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Good Luck, Goodbye, Rainbow

I wonder if it all made sense to Rainbow when the door of the crate was opened and she looked out into forest instead of den bars. Over the next few minutes she hesitated time and time again, and sniffed the inside and top of the crate as if just a little reluctant to leave. Calm and curious, her nose took in the scent of the wild once more and breathed in the misty forest air.

Rainbow leaving crate

Several minutes later, having slowly crept out of the box that confined her, Rainbow sat in front of it continuing to look around at the wonders of nature that surrounded her, but occasionally peering back in to the crate, almost taking comfort from its presence now that she was free.

Rainbow in front of crate

We could all hardly breathe – watching her from a safe distance, and wondering where her three healthy limbs would take her – praying that her disability of missing half her front right limb would not be too much of an impediment now that she was once again wild.

Since her rescue four weeks ago from the snare that had caught her in the mountains of Peng Zhou, this yearling cub has remained a wild little bear. After Vet Sheridan, Senior Vet Nurse Wendy and Veterinary Intern Max took her into surgery and amputated the necrotic, infected limb that had been irretrievably damaged by the snare, we have seen a never ending round of emails, calls and Skypes with biologists and experts in China and the USA.

IUCN Bear Specialist Co-Chair, Dave Garshelis, has over 30 years experience as a bear biologist conducting research in North America and Asia. Bear Biologist John Beecham also has over 30 years experience, and consults on release programmes all over the world. Respected Chinese bear biologist Liu Fang works domestically and internationally on bear research and specifically on population studies with Asiatic black bears in China.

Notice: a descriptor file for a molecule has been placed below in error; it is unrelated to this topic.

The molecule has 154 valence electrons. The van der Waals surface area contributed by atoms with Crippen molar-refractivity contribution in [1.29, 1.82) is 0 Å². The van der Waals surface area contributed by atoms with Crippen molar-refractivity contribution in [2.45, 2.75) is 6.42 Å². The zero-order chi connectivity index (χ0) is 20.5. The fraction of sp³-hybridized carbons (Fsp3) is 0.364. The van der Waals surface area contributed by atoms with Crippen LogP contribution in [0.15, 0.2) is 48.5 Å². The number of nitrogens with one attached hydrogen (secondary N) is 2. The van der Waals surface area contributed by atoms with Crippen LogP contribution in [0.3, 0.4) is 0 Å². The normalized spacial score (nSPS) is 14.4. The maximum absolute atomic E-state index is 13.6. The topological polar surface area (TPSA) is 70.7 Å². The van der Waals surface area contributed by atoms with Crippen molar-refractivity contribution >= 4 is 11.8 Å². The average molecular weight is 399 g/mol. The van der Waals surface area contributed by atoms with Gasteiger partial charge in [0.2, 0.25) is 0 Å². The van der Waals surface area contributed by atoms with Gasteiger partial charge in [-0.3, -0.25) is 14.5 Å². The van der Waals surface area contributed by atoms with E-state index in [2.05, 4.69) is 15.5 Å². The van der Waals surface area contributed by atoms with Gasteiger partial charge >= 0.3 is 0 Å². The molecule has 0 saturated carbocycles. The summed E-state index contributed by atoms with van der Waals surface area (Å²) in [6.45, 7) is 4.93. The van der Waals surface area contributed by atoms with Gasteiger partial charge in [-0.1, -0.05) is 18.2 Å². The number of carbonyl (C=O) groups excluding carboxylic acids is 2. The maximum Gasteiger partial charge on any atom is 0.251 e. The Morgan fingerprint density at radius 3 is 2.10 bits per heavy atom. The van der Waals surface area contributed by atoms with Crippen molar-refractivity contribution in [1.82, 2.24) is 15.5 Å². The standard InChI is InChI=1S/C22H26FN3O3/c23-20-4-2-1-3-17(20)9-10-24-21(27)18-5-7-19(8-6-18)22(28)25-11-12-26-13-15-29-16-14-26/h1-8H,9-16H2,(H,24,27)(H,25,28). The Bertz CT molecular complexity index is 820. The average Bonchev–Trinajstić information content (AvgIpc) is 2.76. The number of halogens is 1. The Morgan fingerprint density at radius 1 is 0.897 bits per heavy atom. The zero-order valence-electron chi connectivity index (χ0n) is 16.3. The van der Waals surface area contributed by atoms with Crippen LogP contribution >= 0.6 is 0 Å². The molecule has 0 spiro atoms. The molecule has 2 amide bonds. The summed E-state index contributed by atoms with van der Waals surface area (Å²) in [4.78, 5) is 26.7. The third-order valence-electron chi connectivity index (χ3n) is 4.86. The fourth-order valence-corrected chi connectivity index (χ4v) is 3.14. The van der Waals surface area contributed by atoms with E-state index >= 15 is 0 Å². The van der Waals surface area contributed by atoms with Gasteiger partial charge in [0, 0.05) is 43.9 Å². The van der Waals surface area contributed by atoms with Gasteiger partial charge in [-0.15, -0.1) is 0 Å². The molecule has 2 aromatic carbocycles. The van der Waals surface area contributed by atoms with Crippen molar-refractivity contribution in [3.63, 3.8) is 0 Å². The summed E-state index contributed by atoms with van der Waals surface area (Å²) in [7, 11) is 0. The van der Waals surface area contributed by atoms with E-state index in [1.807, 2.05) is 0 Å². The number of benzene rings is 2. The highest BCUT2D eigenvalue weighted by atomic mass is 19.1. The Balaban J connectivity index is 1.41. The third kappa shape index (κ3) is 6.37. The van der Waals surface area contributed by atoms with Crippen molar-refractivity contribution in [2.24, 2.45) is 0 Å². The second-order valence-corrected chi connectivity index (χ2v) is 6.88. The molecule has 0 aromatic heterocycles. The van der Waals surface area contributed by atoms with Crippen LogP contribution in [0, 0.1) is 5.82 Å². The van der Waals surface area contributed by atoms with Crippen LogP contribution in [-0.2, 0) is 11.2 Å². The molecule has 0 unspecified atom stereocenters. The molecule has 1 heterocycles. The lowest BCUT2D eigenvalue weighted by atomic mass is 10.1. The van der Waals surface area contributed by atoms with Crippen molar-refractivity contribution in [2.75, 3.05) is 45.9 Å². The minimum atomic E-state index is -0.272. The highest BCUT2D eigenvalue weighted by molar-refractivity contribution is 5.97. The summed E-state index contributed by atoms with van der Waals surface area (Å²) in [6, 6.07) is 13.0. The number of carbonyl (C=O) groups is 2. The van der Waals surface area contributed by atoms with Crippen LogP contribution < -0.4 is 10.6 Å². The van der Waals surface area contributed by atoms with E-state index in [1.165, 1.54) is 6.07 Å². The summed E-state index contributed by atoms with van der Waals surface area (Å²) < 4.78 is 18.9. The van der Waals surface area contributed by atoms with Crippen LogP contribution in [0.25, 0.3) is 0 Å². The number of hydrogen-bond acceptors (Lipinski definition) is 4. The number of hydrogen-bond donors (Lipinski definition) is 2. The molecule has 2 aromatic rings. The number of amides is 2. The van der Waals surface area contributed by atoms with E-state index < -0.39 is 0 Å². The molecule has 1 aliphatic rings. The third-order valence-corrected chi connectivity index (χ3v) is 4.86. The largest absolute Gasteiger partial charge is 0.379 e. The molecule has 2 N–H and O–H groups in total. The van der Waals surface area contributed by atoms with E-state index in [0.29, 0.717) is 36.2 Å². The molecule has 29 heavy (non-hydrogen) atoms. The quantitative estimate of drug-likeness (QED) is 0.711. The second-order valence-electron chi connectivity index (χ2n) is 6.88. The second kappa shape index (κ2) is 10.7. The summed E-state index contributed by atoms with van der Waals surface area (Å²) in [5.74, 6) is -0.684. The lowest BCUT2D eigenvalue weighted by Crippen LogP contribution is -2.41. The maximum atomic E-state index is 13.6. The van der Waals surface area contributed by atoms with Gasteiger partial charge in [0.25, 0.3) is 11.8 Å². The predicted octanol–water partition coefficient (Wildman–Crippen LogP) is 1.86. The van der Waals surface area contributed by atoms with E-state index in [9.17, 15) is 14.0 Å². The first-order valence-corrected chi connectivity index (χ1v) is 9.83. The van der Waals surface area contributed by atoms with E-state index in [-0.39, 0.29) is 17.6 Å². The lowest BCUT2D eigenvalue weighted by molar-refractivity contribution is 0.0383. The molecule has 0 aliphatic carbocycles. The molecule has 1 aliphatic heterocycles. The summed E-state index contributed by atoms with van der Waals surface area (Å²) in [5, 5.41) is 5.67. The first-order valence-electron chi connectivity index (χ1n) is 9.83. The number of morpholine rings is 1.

Post op

Rainbow recovering post op, after her rescue.

With one voice they advised us to let her go. Her body condition was good, her permanent teeth were through and with or without a mother, she had survived these past months well. Even now with half a limb missing, confidence remained high that a member of this robust and stoic species of bear would survive, as so many others do in similar circumstances in countries across the world.

Recovering under our care, Rainbow was fierce and often explosive. Contact with people was kept at a minimum, a rotating selection of natural food was quietly brought in at different times of the day and in different amounts, natural substrate like dried leaves was laid on the floor, and she was left on her own for the majority of her time.

This treatment was far removed from how we normally care for our newly rescued bears, and it pained us to be so distant. However, it was so important that she didn't associate people with comfort or food – and we knew that she ate when no-one was around, and that she ate very well.

A GPS collar was ordered so that we could track her movements over the next three months, and the Forestry officials in Chengdu and Peng Zhou were fully supportive of releasing her a little way away from where she was originally found. They advised that the snare was almost certainly old, as the entire mountain reserve was protected and they had swept the area since. They had even prosecuted illegal poachers two years before, so she would be an extremely unlucky bear if she was ever snared again.

With all the advice we received and digested, the decision to set Rainbow free was unanimous, and we prepared at 7am last Wednesday to perform a quick health check, give her one last examination, and fit her GPS.